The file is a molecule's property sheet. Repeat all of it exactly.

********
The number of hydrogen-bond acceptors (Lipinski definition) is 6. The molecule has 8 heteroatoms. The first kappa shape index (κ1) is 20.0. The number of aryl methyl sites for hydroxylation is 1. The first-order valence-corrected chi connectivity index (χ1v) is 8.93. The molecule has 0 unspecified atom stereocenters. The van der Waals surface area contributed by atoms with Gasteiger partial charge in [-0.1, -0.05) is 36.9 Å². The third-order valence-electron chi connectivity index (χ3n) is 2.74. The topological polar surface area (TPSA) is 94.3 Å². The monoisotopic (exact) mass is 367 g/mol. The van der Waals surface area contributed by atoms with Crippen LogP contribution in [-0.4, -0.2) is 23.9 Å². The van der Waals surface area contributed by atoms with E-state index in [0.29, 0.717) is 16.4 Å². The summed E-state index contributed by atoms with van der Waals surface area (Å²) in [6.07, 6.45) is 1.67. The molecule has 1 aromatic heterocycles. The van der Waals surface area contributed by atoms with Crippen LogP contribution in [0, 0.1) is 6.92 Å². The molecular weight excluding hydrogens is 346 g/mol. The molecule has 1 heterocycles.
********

The number of hydrogen-bond acceptors (Lipinski definition) is 6. The molecule has 8 heteroatoms. The first kappa shape index (κ1) is 20.0. The number of aryl methyl sites for hydroxylation is 1. The first-order valence-corrected chi connectivity index (χ1v) is 8.93. The molecule has 0 unspecified atom stereocenters. The van der Waals surface area contributed by atoms with Gasteiger partial charge in [-0.1, -0.05) is 36.9 Å². The third-order valence-electron chi connectivity index (χ3n) is 2.74. The topological polar surface area (TPSA) is 94.3 Å². The monoisotopic (exact) mass is 367 g/mol. The van der Waals surface area contributed by atoms with Crippen LogP contribution in [-0.4, -0.2) is 23.9 Å². The van der Waals surface area contributed by atoms with E-state index in [0.29, 0.717) is 16.4 Å². The summed E-state index contributed by atoms with van der Waals surface area (Å²) in [6.07, 6.45) is 1.67. The molecule has 1 aromatic heterocycles. The van der Waals surface area contributed by atoms with Crippen LogP contribution in [0, 0.1) is 6.92 Å². The molecular weight excluding hydrogens is 346 g/mol. The molecule has 1 heterocycles.